Dictum Ne Agas: “Do Not Do A Thing Already Done.”
This is completely off topic, but I've seen you use that phrase a lot (on LQ first I think). It doesn't mean what you think it does. The participle 'dictum' comes from 'dico, dicere', which is the Latin for 'say, speak'. So dictum ne agas means (oddly) "Don't do a thing already said."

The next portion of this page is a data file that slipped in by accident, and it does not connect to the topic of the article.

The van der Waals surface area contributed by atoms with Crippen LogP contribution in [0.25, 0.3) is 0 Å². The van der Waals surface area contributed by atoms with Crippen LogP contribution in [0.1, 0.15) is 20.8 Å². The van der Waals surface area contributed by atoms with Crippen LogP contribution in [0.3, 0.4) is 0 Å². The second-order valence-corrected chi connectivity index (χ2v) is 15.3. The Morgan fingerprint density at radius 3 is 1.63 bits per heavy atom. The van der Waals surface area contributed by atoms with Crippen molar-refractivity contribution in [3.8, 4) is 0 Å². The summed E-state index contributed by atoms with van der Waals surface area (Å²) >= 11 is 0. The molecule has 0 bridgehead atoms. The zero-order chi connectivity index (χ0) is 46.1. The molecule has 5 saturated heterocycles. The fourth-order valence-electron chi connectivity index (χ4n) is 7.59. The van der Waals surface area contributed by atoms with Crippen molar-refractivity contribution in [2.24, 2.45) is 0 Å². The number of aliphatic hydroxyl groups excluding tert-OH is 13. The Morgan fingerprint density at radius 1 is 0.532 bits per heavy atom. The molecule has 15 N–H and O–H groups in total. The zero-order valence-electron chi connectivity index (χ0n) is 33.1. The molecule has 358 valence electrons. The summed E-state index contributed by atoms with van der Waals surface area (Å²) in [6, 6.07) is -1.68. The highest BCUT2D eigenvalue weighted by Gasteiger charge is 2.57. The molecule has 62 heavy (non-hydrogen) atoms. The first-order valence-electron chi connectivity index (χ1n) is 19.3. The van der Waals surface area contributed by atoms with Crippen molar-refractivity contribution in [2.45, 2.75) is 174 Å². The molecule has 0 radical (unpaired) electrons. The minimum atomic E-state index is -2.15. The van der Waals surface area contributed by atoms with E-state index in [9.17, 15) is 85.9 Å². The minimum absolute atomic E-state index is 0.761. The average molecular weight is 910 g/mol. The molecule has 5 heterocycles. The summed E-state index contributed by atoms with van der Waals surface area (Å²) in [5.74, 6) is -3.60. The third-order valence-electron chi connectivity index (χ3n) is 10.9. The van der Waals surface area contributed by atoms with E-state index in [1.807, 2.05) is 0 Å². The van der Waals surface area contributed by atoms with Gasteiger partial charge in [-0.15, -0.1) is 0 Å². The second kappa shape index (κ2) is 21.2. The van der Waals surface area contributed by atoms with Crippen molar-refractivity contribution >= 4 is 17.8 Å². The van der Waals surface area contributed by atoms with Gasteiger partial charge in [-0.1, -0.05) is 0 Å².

Maybe you were reaching for the Terence quotation: actum ne agas (Phormio 419)?
That could be translated "Do not do a thing already done", but in context I think it means more like "Don't mess with what you can't fix (because it's already a done deal)."